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We're seeing an anamoly of various incarnations of websites and what's shown in cache, and PR that can be based on links at a point in time we know_not_when or what or where from.
How can we come to conclusive deductions about what Google is doing when they haven't concluded? They're doing something, and my best guess of the day is that they're testing schemata for the purpose of evaluating the possibility of real-time PR recalcs and <forgive me, shut my mouth for mentioning it> - Pay_for_Inclusion.
Think about it. The big PR0 sweep hit last year right in the heat of Holiday season. How many got zapped and had to go to AdWords to get any traffic or sales? What IF it all gets so confusing that there can be no such thing as SEO any more because the fluctuations caused by Google's brain-trust is so cleverly devised that we can't figure it out?
What IF what they're doing now actually does relate to real-time processing and if PFI were to be introduced in time for the next Holiday season, with testing begun plenty of time in advance to perfect processes and iron out possible bugs? The timing makes perfect sense for them to be testing such a possibility at this point in time, several months in advance, to me anyway.
What would be the ramifications, consequences and implications for us as SEOs if Google were to introduce Pay-for-Inclusion? Could we survive it, or would it actually benefit us?
[edited by: Marcia at 2:29 am (utc) on May 26, 2003]
Well the tought did cross my mind once or twice in the past week... I guess most of us now are getting all kinds of toughts some way or the other.
I guess the issue is: what's going to be next?
If we (I sure hope) survive this, then what's next?
As you said Marcia: what are the ramifications of all of this?
Is Google going to the "pay for inclusion" business model? Personally, I don't think so. Of course I am a bit biased in this assessment, but aren't we all?
I think the next coming weeks are going to be important, especially the next major update will. It's clear to all of us now that Google is definitely doing "some important changes to its algo"... what exactly, nobody seems to know... except probably Google Guy. And I certainly don't expect him to spill the beans here...
My 2 cents
#1) Google is just broken.
#2) Google isn't broken, but this was all done by design to boost Adword sales.
Too early to say which it is.
"Never attribute to malice that which can be adequately explained
Google doing #2 makes a lot of sense, however by applying Hanlon's razor this favors #1 at the moment.
[edited by: rfgdxm1 at 2:53 am (utc) on May 26, 2003]
1. Quicker indexing?
2. More frequent calculations of PR within site?
3. Submission of URLs that aren't being indexed for whatever reason?
4. Guaranteed inclusion? (no accidental drops, server downtime, etc.)
5. Penalization status / customer support?
6. SPECIAL TREATMENT IN SERPS!?!
If there are no benefits why would anyone sign up? And if it's only #1-5, not many would likely sign up since only most "hardcore webmasters" or SEOs are likely to pay for this.
If its #6, then the FTC is likely to breathe down their neck if they don't seperate it as sponsored. :) They would just be spamming their own SERPs in a way, and could risk driving their customers to other search engines because Google would no longer be impartial.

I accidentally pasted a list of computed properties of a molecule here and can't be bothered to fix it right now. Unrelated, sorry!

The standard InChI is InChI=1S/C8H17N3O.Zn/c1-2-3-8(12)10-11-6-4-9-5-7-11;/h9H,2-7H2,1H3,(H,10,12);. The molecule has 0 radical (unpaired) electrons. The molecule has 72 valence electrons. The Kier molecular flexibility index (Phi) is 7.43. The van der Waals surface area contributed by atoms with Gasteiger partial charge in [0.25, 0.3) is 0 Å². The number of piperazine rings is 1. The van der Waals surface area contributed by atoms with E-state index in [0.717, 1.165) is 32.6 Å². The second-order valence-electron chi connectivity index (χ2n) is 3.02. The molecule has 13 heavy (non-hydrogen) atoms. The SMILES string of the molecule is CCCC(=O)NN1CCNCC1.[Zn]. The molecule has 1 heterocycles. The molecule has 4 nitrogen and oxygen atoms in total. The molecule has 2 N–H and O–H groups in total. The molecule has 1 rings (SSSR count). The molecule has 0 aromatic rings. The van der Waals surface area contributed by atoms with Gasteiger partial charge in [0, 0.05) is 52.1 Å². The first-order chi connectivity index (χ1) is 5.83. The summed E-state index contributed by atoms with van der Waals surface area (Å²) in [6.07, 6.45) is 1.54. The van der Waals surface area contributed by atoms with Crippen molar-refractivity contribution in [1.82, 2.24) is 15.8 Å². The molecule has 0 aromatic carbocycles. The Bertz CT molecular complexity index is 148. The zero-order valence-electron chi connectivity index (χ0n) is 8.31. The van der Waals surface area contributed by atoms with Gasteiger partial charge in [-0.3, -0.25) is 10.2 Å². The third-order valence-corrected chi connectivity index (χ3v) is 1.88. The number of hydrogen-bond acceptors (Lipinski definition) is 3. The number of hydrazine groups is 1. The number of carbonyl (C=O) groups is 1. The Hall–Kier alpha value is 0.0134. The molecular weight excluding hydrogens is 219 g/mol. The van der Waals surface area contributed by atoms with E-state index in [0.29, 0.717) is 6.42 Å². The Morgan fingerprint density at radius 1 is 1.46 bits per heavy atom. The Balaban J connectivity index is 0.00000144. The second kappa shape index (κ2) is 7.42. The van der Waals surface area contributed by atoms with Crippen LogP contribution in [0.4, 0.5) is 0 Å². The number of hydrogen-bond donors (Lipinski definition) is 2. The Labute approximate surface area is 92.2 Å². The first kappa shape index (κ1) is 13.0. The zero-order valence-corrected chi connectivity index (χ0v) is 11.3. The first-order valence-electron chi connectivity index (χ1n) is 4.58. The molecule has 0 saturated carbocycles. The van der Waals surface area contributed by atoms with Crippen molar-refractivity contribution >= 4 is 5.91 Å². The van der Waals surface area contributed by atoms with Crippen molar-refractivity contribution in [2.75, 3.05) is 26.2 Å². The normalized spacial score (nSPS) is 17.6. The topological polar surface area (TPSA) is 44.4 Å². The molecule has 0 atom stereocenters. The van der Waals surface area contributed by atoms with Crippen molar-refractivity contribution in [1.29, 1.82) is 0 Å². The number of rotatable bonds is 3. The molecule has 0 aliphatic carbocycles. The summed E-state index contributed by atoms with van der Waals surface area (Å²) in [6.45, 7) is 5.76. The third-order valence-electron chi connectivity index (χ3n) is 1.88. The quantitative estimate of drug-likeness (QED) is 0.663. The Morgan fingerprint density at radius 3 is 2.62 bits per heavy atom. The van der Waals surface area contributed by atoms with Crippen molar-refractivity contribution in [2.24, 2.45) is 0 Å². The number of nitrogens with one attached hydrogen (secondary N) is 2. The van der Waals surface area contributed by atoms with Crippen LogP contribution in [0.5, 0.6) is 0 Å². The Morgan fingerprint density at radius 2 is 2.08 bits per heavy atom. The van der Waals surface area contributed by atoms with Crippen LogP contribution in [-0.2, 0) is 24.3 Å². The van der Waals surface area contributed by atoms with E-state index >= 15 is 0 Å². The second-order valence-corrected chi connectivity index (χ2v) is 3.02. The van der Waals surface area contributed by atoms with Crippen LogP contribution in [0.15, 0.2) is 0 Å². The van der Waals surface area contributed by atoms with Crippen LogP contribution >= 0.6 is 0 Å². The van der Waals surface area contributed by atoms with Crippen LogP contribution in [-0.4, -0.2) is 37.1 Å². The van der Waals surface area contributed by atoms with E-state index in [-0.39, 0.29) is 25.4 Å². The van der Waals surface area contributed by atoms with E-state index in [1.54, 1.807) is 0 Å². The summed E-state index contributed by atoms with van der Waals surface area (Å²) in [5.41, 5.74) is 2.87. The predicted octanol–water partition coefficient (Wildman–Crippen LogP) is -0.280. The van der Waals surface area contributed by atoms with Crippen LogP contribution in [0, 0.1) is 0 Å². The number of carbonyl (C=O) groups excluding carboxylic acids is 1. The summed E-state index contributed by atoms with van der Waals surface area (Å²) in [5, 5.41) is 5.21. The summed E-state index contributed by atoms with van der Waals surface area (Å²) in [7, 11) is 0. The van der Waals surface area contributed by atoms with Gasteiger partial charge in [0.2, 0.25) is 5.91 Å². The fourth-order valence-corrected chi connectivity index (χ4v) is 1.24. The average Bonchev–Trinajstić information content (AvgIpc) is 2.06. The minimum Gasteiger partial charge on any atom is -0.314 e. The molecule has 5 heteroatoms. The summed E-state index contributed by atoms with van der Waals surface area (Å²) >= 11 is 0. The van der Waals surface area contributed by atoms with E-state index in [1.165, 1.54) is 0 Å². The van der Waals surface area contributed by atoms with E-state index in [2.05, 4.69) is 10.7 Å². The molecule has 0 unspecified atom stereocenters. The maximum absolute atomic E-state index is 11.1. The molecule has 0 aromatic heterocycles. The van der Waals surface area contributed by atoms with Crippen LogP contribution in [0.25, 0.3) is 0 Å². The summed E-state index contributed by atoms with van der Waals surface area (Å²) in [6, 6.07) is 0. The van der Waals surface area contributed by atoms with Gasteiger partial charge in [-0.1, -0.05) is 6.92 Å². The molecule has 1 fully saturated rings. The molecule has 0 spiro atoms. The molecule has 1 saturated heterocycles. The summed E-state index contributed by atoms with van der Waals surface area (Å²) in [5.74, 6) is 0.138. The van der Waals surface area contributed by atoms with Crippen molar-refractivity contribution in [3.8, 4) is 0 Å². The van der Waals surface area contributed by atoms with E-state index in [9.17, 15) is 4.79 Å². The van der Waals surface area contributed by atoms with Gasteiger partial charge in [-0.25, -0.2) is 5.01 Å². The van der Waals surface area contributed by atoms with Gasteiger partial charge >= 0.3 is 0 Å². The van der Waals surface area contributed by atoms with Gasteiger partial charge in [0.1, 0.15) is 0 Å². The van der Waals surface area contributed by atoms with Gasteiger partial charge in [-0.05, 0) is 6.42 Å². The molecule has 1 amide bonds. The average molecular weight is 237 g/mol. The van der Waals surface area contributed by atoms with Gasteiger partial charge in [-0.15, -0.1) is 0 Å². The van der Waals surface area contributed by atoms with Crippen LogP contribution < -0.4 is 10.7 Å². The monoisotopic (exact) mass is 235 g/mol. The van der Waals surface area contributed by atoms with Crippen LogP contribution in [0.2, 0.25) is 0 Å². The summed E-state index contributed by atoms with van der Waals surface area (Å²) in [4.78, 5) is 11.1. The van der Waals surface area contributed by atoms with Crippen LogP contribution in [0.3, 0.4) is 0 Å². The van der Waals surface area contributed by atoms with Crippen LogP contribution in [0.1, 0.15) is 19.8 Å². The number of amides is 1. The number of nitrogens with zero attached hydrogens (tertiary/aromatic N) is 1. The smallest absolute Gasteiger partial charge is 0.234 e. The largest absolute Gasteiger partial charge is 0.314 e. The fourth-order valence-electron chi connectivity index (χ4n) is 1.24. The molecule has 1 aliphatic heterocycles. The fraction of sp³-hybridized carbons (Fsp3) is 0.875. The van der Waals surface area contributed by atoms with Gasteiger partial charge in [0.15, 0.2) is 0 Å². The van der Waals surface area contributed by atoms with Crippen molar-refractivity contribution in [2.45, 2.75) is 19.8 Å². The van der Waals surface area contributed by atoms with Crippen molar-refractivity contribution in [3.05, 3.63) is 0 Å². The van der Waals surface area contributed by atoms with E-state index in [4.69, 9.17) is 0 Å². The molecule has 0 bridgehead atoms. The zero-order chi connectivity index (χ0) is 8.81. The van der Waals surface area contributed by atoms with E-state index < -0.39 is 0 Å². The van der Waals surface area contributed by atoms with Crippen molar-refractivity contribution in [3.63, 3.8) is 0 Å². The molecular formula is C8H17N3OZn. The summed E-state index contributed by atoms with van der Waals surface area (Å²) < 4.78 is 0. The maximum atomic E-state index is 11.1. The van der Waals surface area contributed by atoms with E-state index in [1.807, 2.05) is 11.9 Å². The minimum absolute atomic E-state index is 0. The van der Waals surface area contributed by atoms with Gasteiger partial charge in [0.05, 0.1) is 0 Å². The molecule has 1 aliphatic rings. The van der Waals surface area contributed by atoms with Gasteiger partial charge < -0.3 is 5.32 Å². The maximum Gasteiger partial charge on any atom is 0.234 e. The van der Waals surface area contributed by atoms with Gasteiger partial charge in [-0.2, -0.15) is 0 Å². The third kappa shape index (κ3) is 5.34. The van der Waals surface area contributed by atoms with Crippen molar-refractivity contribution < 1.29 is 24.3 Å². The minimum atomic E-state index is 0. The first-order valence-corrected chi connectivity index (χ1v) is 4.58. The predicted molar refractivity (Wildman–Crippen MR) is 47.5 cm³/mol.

Search Engines with PFI are a joke. You can't have PFI and good quality SERPs. Google has always focused on quality searches.
I can't imagine in my wildest dreams google (in its current form) going to PFI.
Google doesn't need to go PFI to make money.
Many companies cannot afford to pay 20 or 30 bucks per URL when they have more than 400 URLs in the index. They would turn their efforts towards the engines that are still free which would in turn drastically change the SERPS, since the pages would no longer be optimized for Google.
When Yahoo launches their Inktomi driven search, Yahoo and MSN will roughly have 40 to 50% of the SE searches. At that point, many webmasters may choose to spread their money around and if the results from MSN or Yahoo return good searches for the searchers and more people use them, you will see a decline in Google. It's happened to other engines before and will happen again.
Google needs to focus on providing the best possible results so people keep using them. If they do go the PPI route, then that is what the mentallity that the "Money Man" they brought to run the company. His last companies while they did well, are not all that well off now.
I really hope this latest change is about going to a rolling update which would be a great thing and not about going to PPI.
joined:Apr 13, 2002
You forgot one big and major benefit of PFI: Frequent spidering and refresh.
The huge benefit of frequent spidering and refresh is obvious (you wait 48 hours to see the results of your optimization as opposed to once a month).
How would a Google PFI affect professional SEOs?
More business, for the above described reason.
joined:Oct 27, 2001
They're doing something, and my best guess of the day is that they're testing schemata for the purpose of evaluating the possibility of real-time PR recalcs and <forgive me, shut my mouth for mentioning it> - Pay_for_Inclusion.
I think it's more likely that their goal is to:
1) Merge the "deepbot" and "freshbot" function to create a continuously updated index, as others have suggested. Whether this would include continuous (probably not real-time) PR recaculation is hard to say, but PageRank seems to have less importance than it once did, so the answer to that question may not matter much.